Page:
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Better argument parsing with Getopt::Long

leontimmermans profile image Leon Timmermans ・5 min read

The problem

Raku has a built-in argument parser. This is a really good idea, given how common argument parsing it, but I still ended up writing my own, and to explain why I did so, I should first explain what the built-in parser does.

The raku built-in parser is a blind parser. This means that it converts the input arguments into a Capture without any knowledge of the MAIN sub, and then tries to call MAIN with that capture. This has several implications.

The first is that the input syntax has to be context-free. It allows for -foo/--foo (meaning :foo), -/foo/--/foo (meaning :!foo) and -foo=bar/--foo=bar (meaning :foo(val("bar"))). It does not allow traditional unix syntaxes such as -j2 or --jobs 2 as that would require knowing in advance that those two options take an argument.

The second issue with is is that it fails in very confusing ways. To explain this I will give some examples using zef (chosen because of its ubiquity).

$ zef instal
Usage:
  zef [--force|--force-fetch] [--timeout|--fetch-timeout=<Int>] [--degree|--fetch-degree=<Int>] [--update=<Any>] fetch [<identities> ...] -- Download specific distributions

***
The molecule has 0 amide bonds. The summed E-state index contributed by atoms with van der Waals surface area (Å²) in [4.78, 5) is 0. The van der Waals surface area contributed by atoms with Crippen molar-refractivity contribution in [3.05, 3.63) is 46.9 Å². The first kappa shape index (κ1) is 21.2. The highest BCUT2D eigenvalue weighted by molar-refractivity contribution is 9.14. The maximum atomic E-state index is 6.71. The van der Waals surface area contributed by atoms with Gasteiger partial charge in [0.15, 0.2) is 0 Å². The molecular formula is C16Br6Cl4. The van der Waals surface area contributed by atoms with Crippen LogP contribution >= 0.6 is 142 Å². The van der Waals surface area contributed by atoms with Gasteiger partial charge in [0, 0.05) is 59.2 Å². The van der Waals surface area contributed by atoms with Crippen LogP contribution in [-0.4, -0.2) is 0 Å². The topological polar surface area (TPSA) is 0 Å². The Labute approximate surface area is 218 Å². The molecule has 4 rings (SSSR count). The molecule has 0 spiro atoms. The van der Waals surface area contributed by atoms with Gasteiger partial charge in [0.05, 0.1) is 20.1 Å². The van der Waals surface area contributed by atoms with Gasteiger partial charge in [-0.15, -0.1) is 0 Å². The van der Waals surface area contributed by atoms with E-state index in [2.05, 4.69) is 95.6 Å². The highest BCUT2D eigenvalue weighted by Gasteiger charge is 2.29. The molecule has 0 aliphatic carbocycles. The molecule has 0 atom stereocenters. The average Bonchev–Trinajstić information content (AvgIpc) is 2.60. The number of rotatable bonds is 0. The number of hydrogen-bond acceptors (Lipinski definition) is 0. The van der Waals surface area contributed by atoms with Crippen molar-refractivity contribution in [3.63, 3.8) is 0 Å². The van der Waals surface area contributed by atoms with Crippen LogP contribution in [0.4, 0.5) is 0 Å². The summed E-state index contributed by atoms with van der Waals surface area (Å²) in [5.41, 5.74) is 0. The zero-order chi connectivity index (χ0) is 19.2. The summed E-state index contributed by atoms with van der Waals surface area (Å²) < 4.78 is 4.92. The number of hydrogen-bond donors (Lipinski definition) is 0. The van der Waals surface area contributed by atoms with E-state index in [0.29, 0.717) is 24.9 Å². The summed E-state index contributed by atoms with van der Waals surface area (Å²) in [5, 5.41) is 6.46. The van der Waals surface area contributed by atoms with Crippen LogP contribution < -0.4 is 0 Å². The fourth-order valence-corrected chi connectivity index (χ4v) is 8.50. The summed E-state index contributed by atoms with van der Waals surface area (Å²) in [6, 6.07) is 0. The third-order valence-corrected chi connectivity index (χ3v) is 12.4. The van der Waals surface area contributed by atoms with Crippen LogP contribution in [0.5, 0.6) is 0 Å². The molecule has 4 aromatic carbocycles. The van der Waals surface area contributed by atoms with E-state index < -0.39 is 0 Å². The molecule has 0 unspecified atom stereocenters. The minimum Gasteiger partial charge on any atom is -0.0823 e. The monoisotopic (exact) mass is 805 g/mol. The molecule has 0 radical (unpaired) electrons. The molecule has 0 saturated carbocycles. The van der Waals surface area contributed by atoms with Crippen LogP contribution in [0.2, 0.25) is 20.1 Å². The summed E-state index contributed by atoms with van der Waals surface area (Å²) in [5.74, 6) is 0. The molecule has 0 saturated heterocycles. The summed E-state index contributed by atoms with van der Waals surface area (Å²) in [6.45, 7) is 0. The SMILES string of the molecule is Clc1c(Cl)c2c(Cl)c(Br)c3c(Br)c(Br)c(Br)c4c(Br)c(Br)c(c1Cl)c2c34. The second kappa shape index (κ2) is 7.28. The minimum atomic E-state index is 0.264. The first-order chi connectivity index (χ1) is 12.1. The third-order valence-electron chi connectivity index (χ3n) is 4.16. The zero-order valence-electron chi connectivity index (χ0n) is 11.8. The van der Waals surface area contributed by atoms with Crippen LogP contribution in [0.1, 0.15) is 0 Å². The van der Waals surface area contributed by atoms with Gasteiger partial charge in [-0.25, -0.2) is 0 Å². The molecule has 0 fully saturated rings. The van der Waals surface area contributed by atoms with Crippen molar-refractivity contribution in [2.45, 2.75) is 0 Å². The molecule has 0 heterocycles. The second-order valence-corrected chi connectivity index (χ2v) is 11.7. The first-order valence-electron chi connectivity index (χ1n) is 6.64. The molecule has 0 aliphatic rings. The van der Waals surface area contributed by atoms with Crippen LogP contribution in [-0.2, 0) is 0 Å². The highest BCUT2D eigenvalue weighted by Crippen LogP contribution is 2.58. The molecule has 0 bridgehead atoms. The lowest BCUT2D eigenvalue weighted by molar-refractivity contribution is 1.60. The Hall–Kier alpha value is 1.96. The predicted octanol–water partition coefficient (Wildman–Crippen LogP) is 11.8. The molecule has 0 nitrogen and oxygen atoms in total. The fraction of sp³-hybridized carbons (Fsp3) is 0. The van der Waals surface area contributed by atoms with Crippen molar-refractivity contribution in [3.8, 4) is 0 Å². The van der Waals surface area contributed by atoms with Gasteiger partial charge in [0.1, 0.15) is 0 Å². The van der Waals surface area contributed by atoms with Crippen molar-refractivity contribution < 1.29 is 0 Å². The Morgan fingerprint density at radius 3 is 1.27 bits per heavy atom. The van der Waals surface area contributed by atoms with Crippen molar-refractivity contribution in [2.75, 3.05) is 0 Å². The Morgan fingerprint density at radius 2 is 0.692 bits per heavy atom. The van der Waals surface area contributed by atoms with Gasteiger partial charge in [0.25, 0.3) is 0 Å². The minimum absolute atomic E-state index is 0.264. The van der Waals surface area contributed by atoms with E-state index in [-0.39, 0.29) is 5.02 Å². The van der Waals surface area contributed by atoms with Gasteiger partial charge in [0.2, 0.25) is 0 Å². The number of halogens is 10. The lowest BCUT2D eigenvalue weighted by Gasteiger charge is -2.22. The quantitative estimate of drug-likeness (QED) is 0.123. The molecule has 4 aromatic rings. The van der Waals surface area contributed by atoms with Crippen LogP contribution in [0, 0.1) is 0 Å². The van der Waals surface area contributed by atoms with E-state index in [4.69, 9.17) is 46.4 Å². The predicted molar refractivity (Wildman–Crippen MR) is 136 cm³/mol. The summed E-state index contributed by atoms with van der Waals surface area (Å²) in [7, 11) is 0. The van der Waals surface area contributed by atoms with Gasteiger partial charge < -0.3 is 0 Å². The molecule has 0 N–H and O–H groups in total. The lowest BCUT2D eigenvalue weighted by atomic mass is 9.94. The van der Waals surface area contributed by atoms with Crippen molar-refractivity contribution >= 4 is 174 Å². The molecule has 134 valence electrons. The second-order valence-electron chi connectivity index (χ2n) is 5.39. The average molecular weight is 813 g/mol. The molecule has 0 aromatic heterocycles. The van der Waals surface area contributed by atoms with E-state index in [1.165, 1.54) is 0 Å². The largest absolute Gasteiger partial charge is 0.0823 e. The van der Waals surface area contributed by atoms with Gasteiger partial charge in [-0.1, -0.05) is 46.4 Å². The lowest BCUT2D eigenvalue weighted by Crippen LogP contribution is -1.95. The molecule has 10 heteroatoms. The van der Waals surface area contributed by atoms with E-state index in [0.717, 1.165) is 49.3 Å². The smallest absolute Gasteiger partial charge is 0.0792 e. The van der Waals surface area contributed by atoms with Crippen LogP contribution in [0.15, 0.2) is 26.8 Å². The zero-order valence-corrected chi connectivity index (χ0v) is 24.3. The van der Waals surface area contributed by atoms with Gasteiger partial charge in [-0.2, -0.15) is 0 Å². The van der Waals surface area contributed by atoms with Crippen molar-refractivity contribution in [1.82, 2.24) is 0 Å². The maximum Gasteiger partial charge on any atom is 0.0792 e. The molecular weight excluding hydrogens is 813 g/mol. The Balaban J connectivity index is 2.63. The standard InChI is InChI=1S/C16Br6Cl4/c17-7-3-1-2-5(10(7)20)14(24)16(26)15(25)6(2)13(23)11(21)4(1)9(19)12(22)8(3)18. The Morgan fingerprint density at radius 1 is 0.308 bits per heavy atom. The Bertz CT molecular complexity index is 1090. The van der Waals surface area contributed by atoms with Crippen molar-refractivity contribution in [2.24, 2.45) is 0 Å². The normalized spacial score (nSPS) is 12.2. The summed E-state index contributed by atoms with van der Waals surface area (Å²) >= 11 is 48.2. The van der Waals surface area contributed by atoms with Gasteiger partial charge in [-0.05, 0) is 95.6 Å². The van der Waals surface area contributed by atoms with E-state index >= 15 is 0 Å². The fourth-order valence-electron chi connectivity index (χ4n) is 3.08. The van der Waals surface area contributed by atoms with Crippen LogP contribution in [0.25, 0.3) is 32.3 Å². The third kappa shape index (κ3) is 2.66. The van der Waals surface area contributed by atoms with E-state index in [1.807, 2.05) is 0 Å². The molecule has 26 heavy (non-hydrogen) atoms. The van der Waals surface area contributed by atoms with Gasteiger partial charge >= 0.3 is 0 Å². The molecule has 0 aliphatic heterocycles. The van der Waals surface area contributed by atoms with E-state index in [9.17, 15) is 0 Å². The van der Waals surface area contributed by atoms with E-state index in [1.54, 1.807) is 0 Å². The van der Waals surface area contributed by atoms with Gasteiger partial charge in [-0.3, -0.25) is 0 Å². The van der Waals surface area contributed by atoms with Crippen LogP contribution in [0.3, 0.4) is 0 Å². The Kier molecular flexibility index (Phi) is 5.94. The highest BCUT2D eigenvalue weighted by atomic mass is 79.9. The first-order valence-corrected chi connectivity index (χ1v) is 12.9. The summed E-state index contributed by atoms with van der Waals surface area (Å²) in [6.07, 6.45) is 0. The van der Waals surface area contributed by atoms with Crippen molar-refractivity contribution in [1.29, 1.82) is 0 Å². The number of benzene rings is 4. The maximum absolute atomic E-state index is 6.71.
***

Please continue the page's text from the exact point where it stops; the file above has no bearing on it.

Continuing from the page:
zef [--force|--force-test] [--timeout|--test-timeout=<Int>] test [<paths> ...] -- Run tests
  zef [--force|--force-build] [--timeout|--build-timeout=<Int>] build [<paths> ...] -- Run Build.pm
  zef [--fetch] [--build] [--test] [--depends] [--test-depends] [--build-depends] [--force] [--force-resolve] [--force-fetch] [--force-extract] [--force-build] [--force-test] [--force-install] [--timeout=<Int>] [--fetch-timeout=<Int>] [--extract-timeout=<Int>] [--build-timeout=<Int>] [--test-timeout=<Int>] [--install-timeout=<Int>] [--degree=<Int>] [--fetch-degree=<Int>] [--test-degree=<Int>] [--dry] [--upgrade] [--deps-only] [--serial] [--contained] [--update=<Any>] [--exclude=<Any>] [--to|--install-to=<Any>] install [<wants> ...] -- Install
  zef [--from|--uninstall-from=<Any>] uninstall [<identities> ...] -- Uninstall
  zef [--wrap=<Int>] [--update=<Any>] search [<terms> ...] -- Get a list of possible distribution candidates for the given terms
  zef [--max=<Int>] [--update=<Any>] [-i|--installed] list [<at> ...] -- A list of available modules from enabled repositories
  zef [--fetch] [--build] [--test] [--depends] [--test-depends] [--build-depends] [--force] [--force-resolve] [--force-fetch] [--force-extract] [--force-build] [--force-test] [--force-install] [--timeout=<Int>] [--fetch-timeout=<Int>] [--extract-timeout=<Int>] [--build-timeout=<Int>] [--test-timeout=<Int>] [--install-timeout=<Int>] [--degree=<Int>] [--fetch-degree=<Int>] [--test-degree=<Int>] [--dry] [--update] [--serial] [--exclude=<Any>] [--to|--install-to=<Any>] upgrade [<identities> ...] -- Upgrade installed distributions (BETA)